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These sorts of minimalist impressionist photos leave so much space for the viewer to explore their own feelings in the scene. What do you find yourself getting from them?
The answer lies within he question – it is space what I am looking for. Vast spaces, where the eye can wander without obstacles. Silence is made of vast spaces bare of distraction, and silence might be the most profound factor i am searching for.
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You quote lyrics from the band No Omega in your book, a passage questioning modern society’s priorities. The photos in the book are like an epiphany of calm, while No Omega is anything but. Can you talk about how you relate this harsh music to your nature photography?
That’s a long, and probably confusing story, but I will try to make it somehow cohesive. Ever since I can remember, I had difficulties to filter sensory impressions, especially noise. This put a lot of stress on me, and the first device to control all these impresions was sister’s first walkman. Wearing headphones, I was able to control sound from the outer world as well as the crippling voice of selfsoubt (latter one only to a small degree). This brought me to music, and to the drums when I was about eleven. The more ferocious and noisy the music, the better it works as a shield – bury the sound under another sound. It was a progression from bands like Iron Maiden, Deep Purple and Jethro Tull over Anthrax, a lot of bay area thrash and death metal. As I found the lyrics of most bands well beyond cheesy, I expanded my vocabulary to hardcore and eventually lots of political grindcore and experimental bands. Listening to all that rather noisy music used to be my safety blanket. But after all these years, it started to wear off. When my wife and me had a vacation on La Palma (Canary Islands) in 2009, it was the first time I was confronted with silence. Actually, this trip was the foundation for pretty much everything I do in the photographic realm these days. Since then, it has become like a quest for me – seeking silence. I seek the most quiet dialogue with the landscape. When I crate these photos, I never listen to music. I don’t need to. The problem is that I do not find that silence where I live. That’s where I fall into old patterns and use music as a suit of armor. But still, I find the lyrical content of music to be a crucial factor, and I am always looking for bands who are passionate and authentic. No Omega is one of these bands, and I find myself in their music to a point which is beyond my means of written expression. Actually I have a quite braod taste in music, with a lot of Indie, old (and oldsounding) Emocore, and instrumental bands with a „cinemascope approach“ balancing the fury. I live in a constant state of contradictions existing simultaneously anyway, and I have stopped believing in the concepts of absolute truth. Embrace Ambivalence.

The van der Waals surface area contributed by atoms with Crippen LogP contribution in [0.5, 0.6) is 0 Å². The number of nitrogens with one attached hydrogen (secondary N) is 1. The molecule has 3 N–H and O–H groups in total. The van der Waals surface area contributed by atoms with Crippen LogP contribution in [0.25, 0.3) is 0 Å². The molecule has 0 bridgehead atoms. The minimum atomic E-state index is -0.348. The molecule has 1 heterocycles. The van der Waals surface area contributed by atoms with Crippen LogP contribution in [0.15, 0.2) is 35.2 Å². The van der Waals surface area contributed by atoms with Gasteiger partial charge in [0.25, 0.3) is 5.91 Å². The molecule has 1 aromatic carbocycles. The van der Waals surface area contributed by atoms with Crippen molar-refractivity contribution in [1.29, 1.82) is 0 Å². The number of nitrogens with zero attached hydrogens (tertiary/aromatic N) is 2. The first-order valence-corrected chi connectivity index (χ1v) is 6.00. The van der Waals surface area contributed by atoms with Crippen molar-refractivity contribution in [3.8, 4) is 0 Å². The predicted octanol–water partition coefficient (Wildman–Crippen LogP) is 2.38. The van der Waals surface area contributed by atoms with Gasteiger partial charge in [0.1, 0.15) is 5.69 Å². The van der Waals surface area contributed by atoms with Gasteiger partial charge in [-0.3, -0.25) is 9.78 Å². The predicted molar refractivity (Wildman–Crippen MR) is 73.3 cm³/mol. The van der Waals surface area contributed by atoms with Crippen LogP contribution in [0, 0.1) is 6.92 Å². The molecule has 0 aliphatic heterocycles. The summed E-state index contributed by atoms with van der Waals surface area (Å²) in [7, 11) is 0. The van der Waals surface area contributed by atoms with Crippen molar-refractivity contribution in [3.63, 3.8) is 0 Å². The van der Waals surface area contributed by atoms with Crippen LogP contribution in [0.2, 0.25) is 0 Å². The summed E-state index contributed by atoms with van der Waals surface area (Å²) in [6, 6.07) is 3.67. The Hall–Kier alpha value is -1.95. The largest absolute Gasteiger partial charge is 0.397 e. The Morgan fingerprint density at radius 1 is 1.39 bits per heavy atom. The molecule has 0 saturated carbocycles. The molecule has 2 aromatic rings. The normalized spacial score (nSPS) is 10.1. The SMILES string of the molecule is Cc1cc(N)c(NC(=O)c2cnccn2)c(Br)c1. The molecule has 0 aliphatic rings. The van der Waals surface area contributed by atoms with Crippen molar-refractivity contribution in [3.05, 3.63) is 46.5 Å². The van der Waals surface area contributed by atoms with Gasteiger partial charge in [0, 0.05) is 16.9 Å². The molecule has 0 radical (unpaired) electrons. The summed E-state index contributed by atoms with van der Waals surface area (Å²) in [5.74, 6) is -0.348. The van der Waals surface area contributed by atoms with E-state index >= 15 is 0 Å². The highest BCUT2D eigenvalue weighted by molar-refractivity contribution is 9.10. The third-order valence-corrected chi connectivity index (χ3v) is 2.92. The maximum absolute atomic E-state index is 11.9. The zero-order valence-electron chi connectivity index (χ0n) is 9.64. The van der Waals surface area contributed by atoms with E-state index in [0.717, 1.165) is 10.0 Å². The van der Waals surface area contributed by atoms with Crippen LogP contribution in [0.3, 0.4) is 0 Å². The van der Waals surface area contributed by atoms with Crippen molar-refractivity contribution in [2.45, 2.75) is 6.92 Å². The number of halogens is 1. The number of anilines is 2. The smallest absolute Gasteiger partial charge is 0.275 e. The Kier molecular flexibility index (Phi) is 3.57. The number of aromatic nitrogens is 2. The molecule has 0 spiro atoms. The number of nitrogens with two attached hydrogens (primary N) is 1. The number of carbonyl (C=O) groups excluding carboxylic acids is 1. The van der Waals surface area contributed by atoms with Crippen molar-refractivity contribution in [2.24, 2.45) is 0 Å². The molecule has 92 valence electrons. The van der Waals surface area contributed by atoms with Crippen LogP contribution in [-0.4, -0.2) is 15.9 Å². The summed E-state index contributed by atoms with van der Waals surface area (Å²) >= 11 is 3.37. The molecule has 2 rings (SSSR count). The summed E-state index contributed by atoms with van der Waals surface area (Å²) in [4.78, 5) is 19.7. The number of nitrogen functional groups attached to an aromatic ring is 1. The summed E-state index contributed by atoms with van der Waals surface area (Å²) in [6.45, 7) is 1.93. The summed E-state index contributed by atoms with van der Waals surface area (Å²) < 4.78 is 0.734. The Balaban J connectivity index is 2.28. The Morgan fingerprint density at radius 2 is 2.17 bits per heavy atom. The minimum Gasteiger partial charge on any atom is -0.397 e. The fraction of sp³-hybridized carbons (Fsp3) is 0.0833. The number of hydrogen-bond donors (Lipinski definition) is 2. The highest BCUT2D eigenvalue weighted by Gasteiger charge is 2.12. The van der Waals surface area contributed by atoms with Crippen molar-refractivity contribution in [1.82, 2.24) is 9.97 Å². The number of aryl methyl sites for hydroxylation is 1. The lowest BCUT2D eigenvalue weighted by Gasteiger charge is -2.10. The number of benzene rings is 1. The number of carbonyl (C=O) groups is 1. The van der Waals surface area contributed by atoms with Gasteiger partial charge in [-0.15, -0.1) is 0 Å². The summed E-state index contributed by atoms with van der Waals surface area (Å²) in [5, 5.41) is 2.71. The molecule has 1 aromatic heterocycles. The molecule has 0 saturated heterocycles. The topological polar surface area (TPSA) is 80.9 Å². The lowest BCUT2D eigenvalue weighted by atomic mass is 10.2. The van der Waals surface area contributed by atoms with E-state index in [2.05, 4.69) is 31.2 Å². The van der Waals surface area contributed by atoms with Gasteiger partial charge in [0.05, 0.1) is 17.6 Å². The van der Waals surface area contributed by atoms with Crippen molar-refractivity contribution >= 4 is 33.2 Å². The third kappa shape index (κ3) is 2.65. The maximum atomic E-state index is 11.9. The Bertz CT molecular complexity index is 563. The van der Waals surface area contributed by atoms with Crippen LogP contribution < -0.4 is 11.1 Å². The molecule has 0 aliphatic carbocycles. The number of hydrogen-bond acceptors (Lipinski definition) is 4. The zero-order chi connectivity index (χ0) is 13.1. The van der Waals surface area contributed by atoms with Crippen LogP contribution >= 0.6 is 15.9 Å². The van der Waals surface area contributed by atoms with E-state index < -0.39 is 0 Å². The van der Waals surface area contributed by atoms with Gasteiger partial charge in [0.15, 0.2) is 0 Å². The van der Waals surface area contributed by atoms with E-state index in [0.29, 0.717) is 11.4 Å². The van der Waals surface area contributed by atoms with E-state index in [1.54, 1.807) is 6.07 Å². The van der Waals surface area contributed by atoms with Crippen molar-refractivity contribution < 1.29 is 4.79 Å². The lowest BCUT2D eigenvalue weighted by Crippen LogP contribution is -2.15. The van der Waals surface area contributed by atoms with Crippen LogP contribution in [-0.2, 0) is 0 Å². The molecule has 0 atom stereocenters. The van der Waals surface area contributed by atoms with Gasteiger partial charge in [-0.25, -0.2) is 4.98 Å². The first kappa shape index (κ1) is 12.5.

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There are many studies of the shore in this book, and I’m sure many many that didn’t quite make the cut. How do you choose?
Even in high quality photo books, I often miss a cohesive story, flow, and dramaturgy. My goal was to treat the book like a musical album. Have an Intro, build and release some tension, finish on a a strong, but subtle note. Creating an organic flow of light, colour, and atmopshere was the most time consuming aspect. A lot of strong and beautiful photos do not appear in this book, as they just did not fit into the flow. Other photos, which I found to be just „quite decent“ without context, proved to support the story, leading to a perfect sequence of images. Editing is hard though. Sometimes you have to push your favourite kid off the cliff.
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What technologies did you use to shoot these photos? Were they all pinhole?
For seascapes, I love to work with long exposures, whether in a normal camera or lensless.
In Earth Stands Still, one of the three chapters is dedicated to the vision of the pinhole camera. Isn’t it amazing how the very stripped down to the bare bones concept of the pinhole camera yields such atmopshere and mystery? Throughout the few years I am using pinholes, I have tested a lot of different cameras. The difference in the way they render a photo is stunning, having each a distinct characteristic on their own, just like some lenses. Also, I find it to be fascinating to work without any kind of finder – everything is more of a guess, from composition to the inaccuracy of the manual exposure. The pinhole rules out all the „merits“ of the technical revolution, and becomes much more a part of the person using it.
Another technique I use to depart from the scene in front of my eyes towards the image inside my head, are intentional camera movements. These are inspired by Australian photographer Steve Coleman and other artists he featured on his blog. Ethis technique benefit from happy accidents, though I also practiced different movements with a small digital camera before transferring the knowledge into the realm of film.
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Friends in Pinhole:
For the past year+, we’ve enjoyed meeting pinhole photographers around the world and bringing news, artists, and motivation to the pinhole world. Today we want to take a moment to provide a vision for the future of ƒ/D that puts us on a track for sustainability.